Maple Leafs: At the Draft

By Doug Evinou

The Maple Leafs brass will be spectators for most of the
first day at the NHL’s 2003 Entry Draft, having traded away their first round
draft pick to San Jose in the deadline deal to acquire Owen Nolan.  The Leafs won’t pick until the 57th
selection on Saturday, a position from which they grabbed Belleville forward Matt Stajan in last year’s draft.  Last June they managed to pick up a 3rd (78th
overall) round pick from Calgary in a compensation deal for the rights to
Curtis Joseph. While most experts agree that this is one of the
deepest drafts in recent memory, the Maple Leafs scouting staff will have to be
at their best to find two quality young players at their present drafting
positions. The Maple Leafs sacrificed quite a few of their picks loading up at
this year’s trade deadline, and only have five at present to work with at the

Overview of Maple Leafs 2003 Picks


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How Acquired



Own Pick



From Calgary as compensation for losing Curtis Joseph to
free agency



Own Pick



Own Pick



From Nashville for the rights to Tie Domi in late June

The Maple Leafs are fond of saying they are looking for the
best players available every year; however, given the shortage of quality
forward prospects within their farm system, they must be hoping that a few good
young snipers fall to their draft slots. 
Here is a look at a few players that may interest the team at this
year’s draft. 

Corey Perry: the 6’2” sniper from the
London Knights had a tremendous play-off run, scoring 23 points in 14
games.  Perry has the size and scoring ability that the Leafs desperately
need in their prospect system. (CSS Rank: 35NA)

Jonathon Filewich: the 6’2” right winger
brings size and energy to the table.  A
teammate of Maple Leafs prospect Todd Ford, Filewich is a
well-rounded player who, like Perry, would bring some much-needed skill and
size up front to the Leafs organization.  (CSS Rank:24NA)

Mike Richards: the offensive sparkplug of
the Kitchener Rangers will probably be gone by the time the Leafs turn to draft
comes around, but could slip due to concerns about his size.  Richards  has the skills the Maple Leafs need up front.
(CSS Rank: 30NA)

Nathan Paetsch: Paetsch is the cream of
the draft re-entry crop.  The 6’0”
defenseman is a known commodity, and is ready to step in at the AHL level.  Leafs scouting director Barry Trapp knows
Paetsch from his years of involvement with Canada’s World Junior program.  While the Leafs are quite deep at the
defense position in terms of young prospects, selecting the former Capitals
second rounder would free them up to deal from a position of strength to fill
holes elsewhere in the organization. (CSS Rank: N/A)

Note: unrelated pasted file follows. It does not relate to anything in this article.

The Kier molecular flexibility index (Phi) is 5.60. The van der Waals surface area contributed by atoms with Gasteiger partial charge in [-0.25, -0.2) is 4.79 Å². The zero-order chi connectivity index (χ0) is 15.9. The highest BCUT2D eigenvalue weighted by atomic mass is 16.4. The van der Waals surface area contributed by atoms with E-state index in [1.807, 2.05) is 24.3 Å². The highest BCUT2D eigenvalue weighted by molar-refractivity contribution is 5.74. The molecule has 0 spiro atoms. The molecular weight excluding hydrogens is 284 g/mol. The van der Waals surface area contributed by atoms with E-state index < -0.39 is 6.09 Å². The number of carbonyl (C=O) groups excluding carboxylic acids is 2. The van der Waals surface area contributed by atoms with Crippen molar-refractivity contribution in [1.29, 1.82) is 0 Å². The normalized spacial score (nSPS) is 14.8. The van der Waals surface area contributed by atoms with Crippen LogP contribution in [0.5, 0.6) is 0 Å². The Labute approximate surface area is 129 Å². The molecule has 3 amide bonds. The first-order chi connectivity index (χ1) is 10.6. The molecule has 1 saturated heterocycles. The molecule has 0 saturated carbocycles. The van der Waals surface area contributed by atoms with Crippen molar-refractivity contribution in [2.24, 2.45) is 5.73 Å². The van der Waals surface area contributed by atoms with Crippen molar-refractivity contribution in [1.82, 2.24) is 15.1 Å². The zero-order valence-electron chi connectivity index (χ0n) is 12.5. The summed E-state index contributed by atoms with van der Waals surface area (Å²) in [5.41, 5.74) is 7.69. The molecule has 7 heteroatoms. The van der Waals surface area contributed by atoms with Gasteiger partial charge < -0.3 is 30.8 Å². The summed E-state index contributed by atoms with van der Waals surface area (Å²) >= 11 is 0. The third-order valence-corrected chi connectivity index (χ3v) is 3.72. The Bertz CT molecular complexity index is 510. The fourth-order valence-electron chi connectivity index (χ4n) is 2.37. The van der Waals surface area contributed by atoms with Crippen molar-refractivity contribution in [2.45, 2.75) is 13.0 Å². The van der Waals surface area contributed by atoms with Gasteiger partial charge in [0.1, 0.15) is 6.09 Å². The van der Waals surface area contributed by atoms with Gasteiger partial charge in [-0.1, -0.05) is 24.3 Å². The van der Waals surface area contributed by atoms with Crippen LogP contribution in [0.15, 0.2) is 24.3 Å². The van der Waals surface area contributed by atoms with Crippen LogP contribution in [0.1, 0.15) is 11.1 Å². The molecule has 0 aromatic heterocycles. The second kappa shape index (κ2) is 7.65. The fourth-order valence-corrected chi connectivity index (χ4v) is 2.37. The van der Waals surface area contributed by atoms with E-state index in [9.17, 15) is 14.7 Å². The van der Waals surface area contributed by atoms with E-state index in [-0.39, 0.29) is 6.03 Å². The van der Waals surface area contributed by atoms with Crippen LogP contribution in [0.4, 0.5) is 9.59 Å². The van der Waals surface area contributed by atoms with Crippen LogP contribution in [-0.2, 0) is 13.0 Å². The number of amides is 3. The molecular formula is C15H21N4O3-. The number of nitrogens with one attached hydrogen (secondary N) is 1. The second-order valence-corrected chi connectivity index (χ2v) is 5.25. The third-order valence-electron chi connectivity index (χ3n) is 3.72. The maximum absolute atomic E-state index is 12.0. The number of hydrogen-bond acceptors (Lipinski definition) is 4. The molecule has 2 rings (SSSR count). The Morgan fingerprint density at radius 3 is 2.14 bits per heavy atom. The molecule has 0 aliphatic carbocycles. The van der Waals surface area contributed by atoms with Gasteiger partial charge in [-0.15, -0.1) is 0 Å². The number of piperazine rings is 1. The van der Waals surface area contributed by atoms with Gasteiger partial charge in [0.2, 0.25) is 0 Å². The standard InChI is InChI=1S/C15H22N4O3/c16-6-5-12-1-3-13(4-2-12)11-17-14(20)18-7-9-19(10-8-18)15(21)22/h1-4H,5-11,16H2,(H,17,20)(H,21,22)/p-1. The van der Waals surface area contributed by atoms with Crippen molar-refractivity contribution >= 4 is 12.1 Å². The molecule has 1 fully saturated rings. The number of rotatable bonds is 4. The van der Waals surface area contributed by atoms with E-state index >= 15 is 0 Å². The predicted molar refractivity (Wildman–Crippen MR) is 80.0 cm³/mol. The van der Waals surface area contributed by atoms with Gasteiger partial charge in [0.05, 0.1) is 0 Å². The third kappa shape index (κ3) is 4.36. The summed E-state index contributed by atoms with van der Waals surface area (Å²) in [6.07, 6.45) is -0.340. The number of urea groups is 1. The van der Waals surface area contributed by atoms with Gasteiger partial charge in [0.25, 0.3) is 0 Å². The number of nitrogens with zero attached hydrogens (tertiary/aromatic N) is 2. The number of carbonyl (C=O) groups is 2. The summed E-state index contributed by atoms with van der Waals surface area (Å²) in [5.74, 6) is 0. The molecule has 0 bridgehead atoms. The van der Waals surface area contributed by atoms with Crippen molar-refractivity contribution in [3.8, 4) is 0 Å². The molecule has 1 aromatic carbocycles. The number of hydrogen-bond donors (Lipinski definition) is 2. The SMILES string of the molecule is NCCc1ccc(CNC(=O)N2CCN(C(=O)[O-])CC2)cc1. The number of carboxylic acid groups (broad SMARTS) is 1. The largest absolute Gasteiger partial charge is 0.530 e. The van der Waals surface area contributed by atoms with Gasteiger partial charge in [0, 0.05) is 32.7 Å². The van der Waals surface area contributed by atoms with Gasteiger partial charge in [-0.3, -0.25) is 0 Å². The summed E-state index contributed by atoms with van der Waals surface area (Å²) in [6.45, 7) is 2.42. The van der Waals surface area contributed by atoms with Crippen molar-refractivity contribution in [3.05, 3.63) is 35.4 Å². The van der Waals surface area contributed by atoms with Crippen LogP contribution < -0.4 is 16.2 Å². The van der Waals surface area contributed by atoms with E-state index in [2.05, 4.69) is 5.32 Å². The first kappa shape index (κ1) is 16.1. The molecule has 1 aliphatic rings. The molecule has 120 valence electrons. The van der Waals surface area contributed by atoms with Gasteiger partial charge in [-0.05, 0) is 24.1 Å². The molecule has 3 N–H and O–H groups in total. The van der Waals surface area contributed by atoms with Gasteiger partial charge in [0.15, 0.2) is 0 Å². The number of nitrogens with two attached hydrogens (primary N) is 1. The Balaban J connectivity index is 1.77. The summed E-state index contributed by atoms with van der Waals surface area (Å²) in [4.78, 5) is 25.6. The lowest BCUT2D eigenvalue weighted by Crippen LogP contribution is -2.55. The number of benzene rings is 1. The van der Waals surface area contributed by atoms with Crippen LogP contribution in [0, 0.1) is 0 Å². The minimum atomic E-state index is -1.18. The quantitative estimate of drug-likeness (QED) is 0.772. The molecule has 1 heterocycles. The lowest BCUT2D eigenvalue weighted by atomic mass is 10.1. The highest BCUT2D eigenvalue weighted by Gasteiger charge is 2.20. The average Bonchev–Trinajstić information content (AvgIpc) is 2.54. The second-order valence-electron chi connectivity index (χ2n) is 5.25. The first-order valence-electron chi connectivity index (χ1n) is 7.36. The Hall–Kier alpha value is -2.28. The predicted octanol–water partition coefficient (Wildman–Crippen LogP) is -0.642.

Robert Nilsson: The top ranked Swede for
this year’s draft, Nilsson would look really good alongside countryman Alex Steen in Blue and White down the road.  The Maple Leafs would most likely have to
find a way to trade up to acquire the young playmaker, although his stock has
taken a bit of a hit. (CSS Rank: 9E)

Is being drafted by the Maple Leafs a curse?

It is quite a popular sport in Toronto to deride the Maple
Leafs poor draft record in recent years. 
Sure, the selections of players such as Jeff Ware, Ryan Pepperall and Peter Reynolds have not worked out the way the organization
projected on their respective draft days, but the team has also been plagued
with an unusual number of accidents, injuries and maladies which has cut short
or seriously de-railed a number of their young prospects careers as of late. What kind of player would
Luca Cereda be today
if he had had the opportunity to play for Brian Kilrea’s Ottawa 67s in 2000,
rather then missing the entire season due to an irregular heart beat?  Would the Maple Leafs have been able to
overcome their injuries on the blue line against Philadelphia this past
post-season if Karel Pilar had not missed the last half of
the year due to a virus that weakened his heart?  Would Mark Deyell have contributed at the big league level after
a few promising seasons on the Rock, if his eye had not been damaged in a freak
on-ice accident in 1999?  How good would
Nik Antropov be today if he hadn’t already had two knee surgeries that forced
him to miss almost a full season of hockey? 
Would Jeff Farkas be playing full-time somewhere in the NHL if it hadn’t
been for his unfortunate spine injury this past season?  How about former top prospect and 1998 second
rounder Petr Svoboda, who has been suffering from a sort of
chronic-fatigue illness that has only just been properly diagnosed and

Hockey is a physical sport and all teams suffer injuries to
their players as a result.  The Maple
Leafs just seem to have been more snake-bitten then most recently, especially
when it comes to their high draft picks. 
If I were a top prospect sitting in the stands in Nashville, I might be
tempted to cross my fingers when the Maple Leafs turn comes about late in the
second round on Saturday. 

Did you Know?

While the Maple Leafs have mostly drafted CHL players with
their top picks in recent years, they have been very successful drafting
European defensemen in the bottom of the draft as well.  Check out the list of players who have been selected in the 5th
round and later:

Daniel Markov: 150th 1995

Tomas Kaberle: 206th, 1996

Pierre Hedin: 239th, 1999

Markus Seikola: 209th, 2000

Maxim Kondratiev: 168th, 2001

Staffan Kronwall: 285th, 2002